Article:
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Misconceptions of mangrove ecology and their implications on conservation and management

Author:

Mala D. Amarasinghe

University of Kelaniya, Kelaniya 11600, LK
About Mala D.

Department of Botany

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Abstract

Being uniquely located in the harsh inter-tidal zone between land and sea, mangroves have long been considered mosquito-infested stinky and muddy environments, that can be made worthy only through “development” and converted to land suitable for other lucrative land uses such as coconut cultivation, homestead/ urban/ tourism related infrastructure development. Mangrove ecological research initiated in Florida in the late 60’s gave an insight over their ecological value and their potential positive influence on fisheries (secondary productivity) of estuaries and coastal waters through nutrient cycling. Apart from taxonomic and biogeographic studies, considerable research effort has since been devoted globally that has elucidated the nature of ecological functions of mangrove ecosystems ranging from primary productivity and carbon sequestration to nutrient cycling and maintenance of coastal biodiversity that has generated an invaluable knowledge base useful to draw up sustainable plans to conserve mangroves which are under heavy anthropogenic pressure. A few misconceptions however are often encountered with regard to characterization of mangrove habitats and species exclusive to them that inflict far-reaching negative impacts on mangrove conservation. This paper analyses them with the available scientific knowledge base and identifies the potential driving forces that contribute to pseudo-science that leads to eventual loss of mangroves and their invaluable ecological functions.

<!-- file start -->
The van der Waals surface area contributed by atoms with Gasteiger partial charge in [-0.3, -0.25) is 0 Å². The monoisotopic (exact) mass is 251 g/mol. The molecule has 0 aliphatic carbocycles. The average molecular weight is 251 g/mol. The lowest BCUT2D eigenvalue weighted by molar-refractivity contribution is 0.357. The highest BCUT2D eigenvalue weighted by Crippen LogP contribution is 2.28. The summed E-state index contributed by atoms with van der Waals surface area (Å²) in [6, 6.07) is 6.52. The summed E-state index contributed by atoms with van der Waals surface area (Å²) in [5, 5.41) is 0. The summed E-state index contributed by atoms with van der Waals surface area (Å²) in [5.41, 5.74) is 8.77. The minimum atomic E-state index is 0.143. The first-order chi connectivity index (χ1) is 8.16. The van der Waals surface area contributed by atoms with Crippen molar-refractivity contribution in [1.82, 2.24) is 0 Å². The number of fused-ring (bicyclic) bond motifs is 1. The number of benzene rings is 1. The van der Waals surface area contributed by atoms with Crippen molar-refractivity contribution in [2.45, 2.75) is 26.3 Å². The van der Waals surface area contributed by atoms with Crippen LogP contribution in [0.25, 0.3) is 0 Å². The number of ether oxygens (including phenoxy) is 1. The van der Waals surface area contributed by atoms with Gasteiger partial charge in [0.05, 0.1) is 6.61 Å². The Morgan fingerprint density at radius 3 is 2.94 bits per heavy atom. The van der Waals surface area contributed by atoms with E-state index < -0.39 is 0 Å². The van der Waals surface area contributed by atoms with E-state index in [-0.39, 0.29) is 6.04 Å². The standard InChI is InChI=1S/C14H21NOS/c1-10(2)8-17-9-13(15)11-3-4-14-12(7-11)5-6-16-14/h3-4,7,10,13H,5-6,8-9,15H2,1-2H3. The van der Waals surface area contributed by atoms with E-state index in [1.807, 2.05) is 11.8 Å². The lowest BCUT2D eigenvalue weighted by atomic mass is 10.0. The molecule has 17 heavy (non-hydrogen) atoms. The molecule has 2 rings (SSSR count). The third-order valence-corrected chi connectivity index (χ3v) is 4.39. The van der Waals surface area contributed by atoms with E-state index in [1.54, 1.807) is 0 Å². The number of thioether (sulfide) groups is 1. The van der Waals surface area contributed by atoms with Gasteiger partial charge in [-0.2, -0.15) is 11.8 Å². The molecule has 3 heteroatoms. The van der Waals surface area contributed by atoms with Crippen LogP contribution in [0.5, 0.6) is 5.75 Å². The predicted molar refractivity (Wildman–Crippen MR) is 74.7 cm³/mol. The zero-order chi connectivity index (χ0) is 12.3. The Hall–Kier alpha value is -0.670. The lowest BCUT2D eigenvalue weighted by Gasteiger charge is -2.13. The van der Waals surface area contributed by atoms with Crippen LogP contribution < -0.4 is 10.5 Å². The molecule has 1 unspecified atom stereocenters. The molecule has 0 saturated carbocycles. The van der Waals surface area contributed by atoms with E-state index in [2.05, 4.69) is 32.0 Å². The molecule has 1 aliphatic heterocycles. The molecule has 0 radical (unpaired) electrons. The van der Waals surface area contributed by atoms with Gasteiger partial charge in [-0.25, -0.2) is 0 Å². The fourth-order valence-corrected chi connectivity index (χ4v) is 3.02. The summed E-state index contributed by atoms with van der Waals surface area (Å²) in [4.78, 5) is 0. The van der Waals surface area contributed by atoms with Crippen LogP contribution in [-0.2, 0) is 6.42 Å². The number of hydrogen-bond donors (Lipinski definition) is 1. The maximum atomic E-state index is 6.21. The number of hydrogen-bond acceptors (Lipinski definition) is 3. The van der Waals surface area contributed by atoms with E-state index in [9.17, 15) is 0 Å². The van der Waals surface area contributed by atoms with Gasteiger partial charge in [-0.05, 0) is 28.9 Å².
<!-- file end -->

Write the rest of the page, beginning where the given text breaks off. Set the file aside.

How to Cite: Amarasinghe, M.D., 2018. Misconceptions of mangrove ecology and their implications on conservation and management. Sri Lanka Journal of Aquatic Sciences, 23(1), pp.29–35. DOI: http://doi.org/10.4038/sljas.v23i1.7544
Published on 01 Mar 2018.
Peer Reviewed

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